IMPACT Melanoma, a non-profit aimed at providing education, prevention and support for the most serious form of skin cancer, has provided the Granby Recreation and Leisure Services Department sunscreen with four dispensers for public use, part of the nonprofit’s Practice Safe Skin program.
“Upon learning of this program, I knew it was the right thing to do for the patrons of our recreation facilities. We care about everyone who comes to the park and we encourage everyone to take advantage of the free sunscreen and to also learn more about how using sunscreen can greatly reduce their risks of melanoma,” reports Tom Tyburski, director of Recreation and Leisure Services in Granby.
The dispensers have been installed at locations in Salmon Brook Park and Ahrens Park and are now available for the public’s use.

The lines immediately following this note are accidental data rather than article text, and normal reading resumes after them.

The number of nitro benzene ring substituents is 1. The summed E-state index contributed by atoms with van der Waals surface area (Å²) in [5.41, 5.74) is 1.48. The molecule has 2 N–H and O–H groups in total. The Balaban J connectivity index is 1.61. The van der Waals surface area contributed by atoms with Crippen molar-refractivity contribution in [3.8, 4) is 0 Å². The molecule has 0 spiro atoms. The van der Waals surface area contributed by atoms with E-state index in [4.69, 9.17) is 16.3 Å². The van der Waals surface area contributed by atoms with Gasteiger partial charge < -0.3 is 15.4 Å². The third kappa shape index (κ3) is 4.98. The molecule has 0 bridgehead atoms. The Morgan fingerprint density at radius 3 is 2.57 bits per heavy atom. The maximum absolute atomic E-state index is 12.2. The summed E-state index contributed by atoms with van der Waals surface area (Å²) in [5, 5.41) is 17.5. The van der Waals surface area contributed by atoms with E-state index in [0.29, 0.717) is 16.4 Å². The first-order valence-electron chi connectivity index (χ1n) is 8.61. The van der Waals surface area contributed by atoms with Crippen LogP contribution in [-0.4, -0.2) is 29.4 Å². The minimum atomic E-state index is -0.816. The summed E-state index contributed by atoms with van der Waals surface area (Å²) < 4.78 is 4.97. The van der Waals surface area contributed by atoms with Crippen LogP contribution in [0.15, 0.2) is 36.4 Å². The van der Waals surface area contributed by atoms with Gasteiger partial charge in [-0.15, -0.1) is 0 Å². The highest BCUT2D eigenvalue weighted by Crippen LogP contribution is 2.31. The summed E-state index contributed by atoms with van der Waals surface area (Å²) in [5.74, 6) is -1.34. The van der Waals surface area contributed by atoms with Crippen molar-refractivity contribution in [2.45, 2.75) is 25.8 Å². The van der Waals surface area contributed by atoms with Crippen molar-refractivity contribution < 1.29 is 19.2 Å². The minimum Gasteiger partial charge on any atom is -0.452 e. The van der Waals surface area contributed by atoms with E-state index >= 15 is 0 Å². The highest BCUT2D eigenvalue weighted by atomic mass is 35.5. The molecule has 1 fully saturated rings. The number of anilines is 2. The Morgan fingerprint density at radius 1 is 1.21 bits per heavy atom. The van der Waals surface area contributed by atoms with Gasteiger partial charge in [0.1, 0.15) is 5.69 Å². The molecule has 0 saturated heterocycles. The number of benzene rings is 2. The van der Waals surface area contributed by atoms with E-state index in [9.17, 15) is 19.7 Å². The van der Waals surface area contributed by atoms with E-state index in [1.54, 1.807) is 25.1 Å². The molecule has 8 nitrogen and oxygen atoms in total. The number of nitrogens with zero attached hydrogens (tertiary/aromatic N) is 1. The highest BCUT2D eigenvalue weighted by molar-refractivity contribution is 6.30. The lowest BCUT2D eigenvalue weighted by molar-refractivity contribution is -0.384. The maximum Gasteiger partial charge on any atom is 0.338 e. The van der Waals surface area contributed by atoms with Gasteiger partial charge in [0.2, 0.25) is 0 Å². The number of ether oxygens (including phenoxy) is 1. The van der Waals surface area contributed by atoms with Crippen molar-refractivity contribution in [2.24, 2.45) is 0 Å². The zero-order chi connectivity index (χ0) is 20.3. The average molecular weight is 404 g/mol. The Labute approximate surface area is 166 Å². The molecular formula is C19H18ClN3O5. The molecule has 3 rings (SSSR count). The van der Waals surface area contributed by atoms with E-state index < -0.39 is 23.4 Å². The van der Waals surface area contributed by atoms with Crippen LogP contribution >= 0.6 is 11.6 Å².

“We are thrilled to expand on our highly successful program across the country and continue to offer sunscreen units for public and private distribution throughout the country,” said Deb Girard, executive director, IMPACT Melanoma. “We hope sunscreen dispensers will become as commonplace as hand sanitizers over the next few years.”
The specially-designed dispensers are part of Practice Safe Skin, a program that offers sunscreen as an effective preventive measure to help avoid sun over exposure year round. Each sunscreen dispenser is equipped with a 1,000-ml bag of SPF-30 broad spectrum sunscreen that is paraben-free, fragrance-free, oxybenzone free and water resistant up to 80 minutes. It is aquatic- and marine-safe. The ingredients for the sunscreen are printed on the side of each dispenser unit.
A recent study from the University of Colorado cited this program as an influencing force behind the decrease in melanoma rates in the Northeast. Melanoma is rising faster than any other cancer with one person every 50 minutes dying from the disease. Studies show that with daily sunscreen protection, the risk of melanoma is preventable.